Could This Happen in North Carolina?

The Coalition was founded last summer to support and defend the University and its independence from partisan interference. We rededicated ourselves to the University’s promise of Lux Libertas—light and liberty—and the principles of open inquiry, free speech, academic freedom, equity and inclusion because we saw these principles at risk.

Over the past months we’ve stayed on mission and pointed out specific examples of how our concerns were playing out in hopes of slowing or stopping the damage.   We’re making an impact and recently, thankfully, things seem to have quieted down. 

While “quiet” is good, it may mean “not making headlines.”  Whatever is happening,  we are hopeful and will remain vigilant–not just to what’s happening in NC, but also to what’s going on in other states. To that end, a news report’s description of Governor Ron DeSantis’ Planned Sweeping Assault on Autonomy of Public Colleges in Florida caught our attentionas it paints an alarming picture:

A sweeping action to consolidate and centralize governance.

“Records obtained through a series of public-records requests show that DeSantis’ office recently developed a sweeping plan to overhaul higher-education oversight in Florida. The governor’s proposal would have centralized more power in boards run by the governor’s political appointees, made colleges and universities more dependent on money controlled by politicians in Tallahassee, and imposed more restrictions on what schools can teach….”The DeSantis plan would have even stripped university presidents of the ability to hire professors.”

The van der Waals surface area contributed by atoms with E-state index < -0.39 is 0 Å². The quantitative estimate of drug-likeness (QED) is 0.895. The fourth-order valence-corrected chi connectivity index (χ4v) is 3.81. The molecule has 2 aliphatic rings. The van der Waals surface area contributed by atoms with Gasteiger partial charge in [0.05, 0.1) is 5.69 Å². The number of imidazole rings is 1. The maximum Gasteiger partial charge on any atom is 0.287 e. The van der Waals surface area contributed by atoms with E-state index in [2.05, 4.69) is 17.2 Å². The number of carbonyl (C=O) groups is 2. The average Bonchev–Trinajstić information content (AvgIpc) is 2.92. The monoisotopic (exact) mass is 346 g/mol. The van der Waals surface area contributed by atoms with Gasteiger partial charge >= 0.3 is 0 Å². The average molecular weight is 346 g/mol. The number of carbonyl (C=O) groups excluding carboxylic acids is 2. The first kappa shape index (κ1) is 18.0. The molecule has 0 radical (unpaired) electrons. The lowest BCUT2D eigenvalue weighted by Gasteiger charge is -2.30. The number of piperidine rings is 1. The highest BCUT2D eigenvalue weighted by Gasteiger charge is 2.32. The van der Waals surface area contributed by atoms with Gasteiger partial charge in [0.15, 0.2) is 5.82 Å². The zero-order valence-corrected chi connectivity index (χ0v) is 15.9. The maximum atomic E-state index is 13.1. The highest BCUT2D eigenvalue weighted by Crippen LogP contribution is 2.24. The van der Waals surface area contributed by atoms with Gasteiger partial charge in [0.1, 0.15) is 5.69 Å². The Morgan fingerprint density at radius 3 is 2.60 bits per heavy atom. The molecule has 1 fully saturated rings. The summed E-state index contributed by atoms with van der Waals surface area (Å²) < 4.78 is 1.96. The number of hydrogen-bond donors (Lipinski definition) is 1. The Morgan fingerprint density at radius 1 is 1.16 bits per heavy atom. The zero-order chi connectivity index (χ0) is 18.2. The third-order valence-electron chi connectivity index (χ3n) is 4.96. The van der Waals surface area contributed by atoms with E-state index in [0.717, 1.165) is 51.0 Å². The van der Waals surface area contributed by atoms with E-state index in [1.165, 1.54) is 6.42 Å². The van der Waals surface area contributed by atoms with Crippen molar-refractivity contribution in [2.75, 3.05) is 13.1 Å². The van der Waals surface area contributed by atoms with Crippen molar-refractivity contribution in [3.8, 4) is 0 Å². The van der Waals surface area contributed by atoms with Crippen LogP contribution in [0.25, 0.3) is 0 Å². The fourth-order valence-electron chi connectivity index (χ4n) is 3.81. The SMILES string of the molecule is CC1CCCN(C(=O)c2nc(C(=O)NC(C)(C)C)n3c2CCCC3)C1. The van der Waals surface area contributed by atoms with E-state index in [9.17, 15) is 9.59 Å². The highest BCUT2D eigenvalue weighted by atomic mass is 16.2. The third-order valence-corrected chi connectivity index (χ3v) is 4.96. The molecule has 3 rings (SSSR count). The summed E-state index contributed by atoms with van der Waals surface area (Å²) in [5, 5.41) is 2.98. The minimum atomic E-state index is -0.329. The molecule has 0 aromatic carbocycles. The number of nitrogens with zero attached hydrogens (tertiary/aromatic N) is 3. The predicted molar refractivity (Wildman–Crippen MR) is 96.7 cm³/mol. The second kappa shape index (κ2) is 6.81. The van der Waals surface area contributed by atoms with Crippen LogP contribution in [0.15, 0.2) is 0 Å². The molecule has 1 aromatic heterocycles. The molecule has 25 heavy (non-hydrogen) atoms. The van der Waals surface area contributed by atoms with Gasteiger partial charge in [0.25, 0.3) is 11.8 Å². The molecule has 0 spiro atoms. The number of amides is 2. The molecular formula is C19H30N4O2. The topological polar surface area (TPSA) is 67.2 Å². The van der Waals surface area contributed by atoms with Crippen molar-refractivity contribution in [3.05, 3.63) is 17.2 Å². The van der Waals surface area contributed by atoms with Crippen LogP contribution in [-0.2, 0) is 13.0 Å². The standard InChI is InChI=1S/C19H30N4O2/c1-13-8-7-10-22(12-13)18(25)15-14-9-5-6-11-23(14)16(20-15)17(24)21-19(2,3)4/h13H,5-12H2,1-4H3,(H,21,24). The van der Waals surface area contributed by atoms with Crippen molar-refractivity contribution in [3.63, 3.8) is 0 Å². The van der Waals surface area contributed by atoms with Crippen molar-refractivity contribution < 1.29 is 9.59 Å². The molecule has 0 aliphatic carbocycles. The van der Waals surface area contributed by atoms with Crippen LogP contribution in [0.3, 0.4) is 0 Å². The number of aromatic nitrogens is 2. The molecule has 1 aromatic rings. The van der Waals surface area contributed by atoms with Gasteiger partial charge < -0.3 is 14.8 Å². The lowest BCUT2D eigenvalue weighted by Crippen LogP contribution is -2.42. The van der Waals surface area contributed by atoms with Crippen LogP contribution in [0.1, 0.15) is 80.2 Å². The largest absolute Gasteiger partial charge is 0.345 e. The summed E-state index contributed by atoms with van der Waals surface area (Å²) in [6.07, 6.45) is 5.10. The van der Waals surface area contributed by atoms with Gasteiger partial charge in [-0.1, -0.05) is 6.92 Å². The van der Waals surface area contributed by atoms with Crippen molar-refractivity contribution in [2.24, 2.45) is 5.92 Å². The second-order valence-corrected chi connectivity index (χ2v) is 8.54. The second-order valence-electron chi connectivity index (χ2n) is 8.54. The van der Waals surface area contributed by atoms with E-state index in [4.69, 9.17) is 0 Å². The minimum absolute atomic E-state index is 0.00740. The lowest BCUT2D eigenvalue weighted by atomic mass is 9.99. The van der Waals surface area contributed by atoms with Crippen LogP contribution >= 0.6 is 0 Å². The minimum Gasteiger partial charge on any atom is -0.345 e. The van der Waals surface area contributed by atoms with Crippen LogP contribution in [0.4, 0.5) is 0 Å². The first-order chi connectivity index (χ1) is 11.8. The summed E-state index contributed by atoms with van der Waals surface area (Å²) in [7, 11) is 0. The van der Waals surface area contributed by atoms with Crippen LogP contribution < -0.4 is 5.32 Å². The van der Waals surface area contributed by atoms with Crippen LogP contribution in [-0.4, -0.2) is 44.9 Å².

Attacks on tenure, free speech, accreditation, the curriculum.

“They have passed laws ordering community colleges and state universities to dig up details about the personal political beliefs of their employees, making it harder for professors to maintain tenure, interfering with university accreditation, and threatening funding for schools that don’t fall in line with the governor’s efforts to control the teaching of slavery, segregation and institutional racism…”

.

An expressed belief by leaders that the Florida public universities are too liberal.

“Over the past year, Gov. Ron DeSantis and his allies in the Republican-controlled Florida Legislature have been on a crusade against public universities, tarring them as “intellectually repressive” and “socialism factories.”

As we consider what’s going on in Florida as well as other states such as South Dakota, the Coalition’s mission to preserve and protect UNC Chapel Hill from political interference becomes more vital than ever.    

Dr. Lloyd S. Kramer: Historical examples of why tenure became so important to academics